Case 3: Cheryl Marie Song, design and print
Cheryl Marie Song, 37, runs her own web and print design business in Melbourne. She also volunteers her time and expertise on a regular basis, and has been doing so most of her life.
Volunteer work began years ago for Cheryl when, inspired by her older sister’s work with the local Rotary Club, she started providing designs for them free of charge. She studied design in Malaysia as well as completing a degree at RMIT. After her studies she went back to Malaysia and began searching for job opportunities in Australia. She checked out the volunteer listings and found a role with Music Centre North Queensland. She wound up working with them remotely for five years. She worked two roles in Malaysia but eventually left them, turning to freelancing to keep herself going. Cheryl found enough work that she was able to start her business, Wagtail Designs, in 2005. She moved to Melbourne a year ago and restarted her business there.
Now, she volunteers her spare time designing for various not-for-profits. A member of Melbourne Rowing Club, Cheryl met Tim, who last January rowed with seven crew members across the Atlantic to raise money for multiple sclerosis. This July he plans to become the first person to row across the Indian Ocean, from Australia to South Africa. When Cheryl heard about what he is doing, she offered to redesign his website, as the standard templates he was using were not doing his cause justice. The effort he has to put into the fund-raising and training is immense, and Cheryl wanted to ‘lessen his burden’. During the voyage Cheryl also maintained his blog and photo uploads.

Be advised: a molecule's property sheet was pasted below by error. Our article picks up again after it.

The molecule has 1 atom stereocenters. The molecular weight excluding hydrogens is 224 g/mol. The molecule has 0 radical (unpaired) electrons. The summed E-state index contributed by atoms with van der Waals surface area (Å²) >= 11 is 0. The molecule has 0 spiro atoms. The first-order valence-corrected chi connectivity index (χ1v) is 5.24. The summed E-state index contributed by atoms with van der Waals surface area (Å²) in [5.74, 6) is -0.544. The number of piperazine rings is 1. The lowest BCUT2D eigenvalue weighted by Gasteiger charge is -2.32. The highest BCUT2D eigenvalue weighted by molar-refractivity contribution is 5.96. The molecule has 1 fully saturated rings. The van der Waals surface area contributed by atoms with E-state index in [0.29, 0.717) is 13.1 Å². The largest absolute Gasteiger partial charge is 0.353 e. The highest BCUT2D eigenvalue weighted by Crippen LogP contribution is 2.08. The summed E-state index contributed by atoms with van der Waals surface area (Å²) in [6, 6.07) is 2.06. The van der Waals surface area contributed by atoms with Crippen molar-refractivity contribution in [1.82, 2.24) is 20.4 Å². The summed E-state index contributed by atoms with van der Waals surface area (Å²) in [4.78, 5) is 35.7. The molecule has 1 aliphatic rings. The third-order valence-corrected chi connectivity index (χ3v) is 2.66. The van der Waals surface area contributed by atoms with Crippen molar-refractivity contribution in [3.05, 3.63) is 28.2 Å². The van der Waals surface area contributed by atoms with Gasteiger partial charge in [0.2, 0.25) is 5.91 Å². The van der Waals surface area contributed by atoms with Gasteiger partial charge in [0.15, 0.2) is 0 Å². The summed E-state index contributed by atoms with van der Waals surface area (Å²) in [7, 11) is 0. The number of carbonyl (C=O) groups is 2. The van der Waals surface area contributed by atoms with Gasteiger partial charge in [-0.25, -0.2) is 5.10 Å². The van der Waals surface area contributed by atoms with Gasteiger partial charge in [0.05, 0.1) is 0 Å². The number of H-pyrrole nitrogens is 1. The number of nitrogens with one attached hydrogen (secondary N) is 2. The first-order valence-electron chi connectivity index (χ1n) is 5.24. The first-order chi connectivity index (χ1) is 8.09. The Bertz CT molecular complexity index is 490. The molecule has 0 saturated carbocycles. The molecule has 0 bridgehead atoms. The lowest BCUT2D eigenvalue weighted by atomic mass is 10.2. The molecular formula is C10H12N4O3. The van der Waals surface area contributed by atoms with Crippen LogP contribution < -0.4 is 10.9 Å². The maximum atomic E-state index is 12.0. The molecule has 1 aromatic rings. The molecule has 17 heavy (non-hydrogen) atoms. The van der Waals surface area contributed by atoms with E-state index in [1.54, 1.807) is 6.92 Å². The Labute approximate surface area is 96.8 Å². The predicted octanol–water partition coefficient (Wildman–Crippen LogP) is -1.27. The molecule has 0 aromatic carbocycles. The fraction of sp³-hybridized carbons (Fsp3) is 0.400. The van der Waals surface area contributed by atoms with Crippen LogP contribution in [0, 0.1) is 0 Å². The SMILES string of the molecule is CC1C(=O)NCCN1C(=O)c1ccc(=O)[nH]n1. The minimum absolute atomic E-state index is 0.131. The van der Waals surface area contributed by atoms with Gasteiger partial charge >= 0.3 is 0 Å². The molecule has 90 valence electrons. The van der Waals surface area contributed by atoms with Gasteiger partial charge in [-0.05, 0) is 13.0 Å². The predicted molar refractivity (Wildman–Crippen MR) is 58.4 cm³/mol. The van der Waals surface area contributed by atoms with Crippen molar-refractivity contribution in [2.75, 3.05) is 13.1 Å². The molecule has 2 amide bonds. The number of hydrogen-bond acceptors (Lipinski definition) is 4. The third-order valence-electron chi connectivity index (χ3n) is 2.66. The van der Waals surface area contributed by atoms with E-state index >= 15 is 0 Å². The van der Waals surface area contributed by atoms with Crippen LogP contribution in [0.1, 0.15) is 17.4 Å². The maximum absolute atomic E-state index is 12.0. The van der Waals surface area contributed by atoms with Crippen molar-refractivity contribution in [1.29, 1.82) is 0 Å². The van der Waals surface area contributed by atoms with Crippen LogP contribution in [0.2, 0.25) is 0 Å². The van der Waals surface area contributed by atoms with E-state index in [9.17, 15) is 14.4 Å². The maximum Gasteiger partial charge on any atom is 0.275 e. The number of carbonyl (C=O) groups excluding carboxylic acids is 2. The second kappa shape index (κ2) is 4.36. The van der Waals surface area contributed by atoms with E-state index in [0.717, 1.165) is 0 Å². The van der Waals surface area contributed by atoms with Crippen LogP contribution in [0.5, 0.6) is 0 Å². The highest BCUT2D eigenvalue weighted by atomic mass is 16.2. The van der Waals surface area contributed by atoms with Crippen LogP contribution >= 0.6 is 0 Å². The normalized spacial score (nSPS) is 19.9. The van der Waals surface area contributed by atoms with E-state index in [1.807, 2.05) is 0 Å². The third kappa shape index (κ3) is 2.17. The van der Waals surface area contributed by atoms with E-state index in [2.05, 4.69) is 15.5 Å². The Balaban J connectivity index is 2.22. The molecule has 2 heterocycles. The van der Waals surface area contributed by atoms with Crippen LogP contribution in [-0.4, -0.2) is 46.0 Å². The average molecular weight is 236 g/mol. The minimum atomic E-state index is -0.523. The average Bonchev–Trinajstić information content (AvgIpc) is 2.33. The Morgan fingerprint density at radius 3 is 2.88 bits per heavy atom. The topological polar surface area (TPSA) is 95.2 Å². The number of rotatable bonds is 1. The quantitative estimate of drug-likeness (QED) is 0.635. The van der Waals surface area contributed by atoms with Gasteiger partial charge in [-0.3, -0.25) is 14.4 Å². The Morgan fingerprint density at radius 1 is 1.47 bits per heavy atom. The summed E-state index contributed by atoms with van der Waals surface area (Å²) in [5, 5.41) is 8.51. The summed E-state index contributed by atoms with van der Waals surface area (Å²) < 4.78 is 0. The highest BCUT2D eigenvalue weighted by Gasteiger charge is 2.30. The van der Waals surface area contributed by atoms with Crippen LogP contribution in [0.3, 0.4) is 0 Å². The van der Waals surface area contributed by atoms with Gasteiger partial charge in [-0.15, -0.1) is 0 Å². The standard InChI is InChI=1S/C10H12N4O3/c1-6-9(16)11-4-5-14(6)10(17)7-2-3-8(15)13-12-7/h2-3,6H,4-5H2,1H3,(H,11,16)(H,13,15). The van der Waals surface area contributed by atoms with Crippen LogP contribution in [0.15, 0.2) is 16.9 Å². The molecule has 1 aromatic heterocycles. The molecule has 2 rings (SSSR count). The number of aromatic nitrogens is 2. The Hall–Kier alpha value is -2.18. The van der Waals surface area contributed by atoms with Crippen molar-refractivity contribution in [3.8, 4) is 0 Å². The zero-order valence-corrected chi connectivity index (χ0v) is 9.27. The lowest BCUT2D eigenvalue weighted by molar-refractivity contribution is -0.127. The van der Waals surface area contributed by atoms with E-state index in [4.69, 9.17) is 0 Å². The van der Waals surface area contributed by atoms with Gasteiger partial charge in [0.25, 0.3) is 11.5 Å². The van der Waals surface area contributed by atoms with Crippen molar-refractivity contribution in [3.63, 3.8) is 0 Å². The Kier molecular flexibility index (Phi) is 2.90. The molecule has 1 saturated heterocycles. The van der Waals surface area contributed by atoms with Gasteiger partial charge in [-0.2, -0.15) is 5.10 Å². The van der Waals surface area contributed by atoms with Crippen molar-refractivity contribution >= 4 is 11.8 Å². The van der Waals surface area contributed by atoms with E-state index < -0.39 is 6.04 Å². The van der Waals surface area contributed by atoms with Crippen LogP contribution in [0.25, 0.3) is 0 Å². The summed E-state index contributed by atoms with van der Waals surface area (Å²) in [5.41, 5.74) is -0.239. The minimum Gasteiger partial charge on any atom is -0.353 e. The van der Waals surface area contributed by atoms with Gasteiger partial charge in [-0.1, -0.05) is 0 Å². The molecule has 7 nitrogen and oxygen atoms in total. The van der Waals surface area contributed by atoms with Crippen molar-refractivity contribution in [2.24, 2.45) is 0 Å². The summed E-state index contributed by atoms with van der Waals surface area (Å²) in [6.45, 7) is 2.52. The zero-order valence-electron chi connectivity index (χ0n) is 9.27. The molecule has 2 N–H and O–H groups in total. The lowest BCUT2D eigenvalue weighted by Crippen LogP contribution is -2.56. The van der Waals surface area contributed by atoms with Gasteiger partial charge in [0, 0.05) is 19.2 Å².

Another project Cheryl volunteers for is Pete’s Chastity for Charity campaign. Pete has given up sex for one year to raise funds for child sex slaves in Cambodia. All funds go to providing these girls with an education so they can end the vicious loop of poverty and sex slavery.
As if she isn’t doing enough, Cheryl also designs marriage certificates and documents for her local church, and has donated time as a kitchen hand to the Sacred Heart Dining Hall. Phew!
So what drives Cheryl to log so many voluntary hours? Well, she says that as a youngster she was impressed by the people in her church choir group. She says they were generous with their time and assistance, and never expected anything in return. She learned the concept of paying it forward, something she believes in still. She also says being involved in worthwhile projects feels good and that it’s fantastic to meet genuine, like-minded people.
‘Some people do it to say they are doing it (for work experience or similar) but there is no real commitment,’ she says. ‘If there is no glory, they don’t do it.’
She says it’s important to note that if you can’t volunteer your skills there are always other ways to help.
‘If you can’t give your skills then you can always give your time.’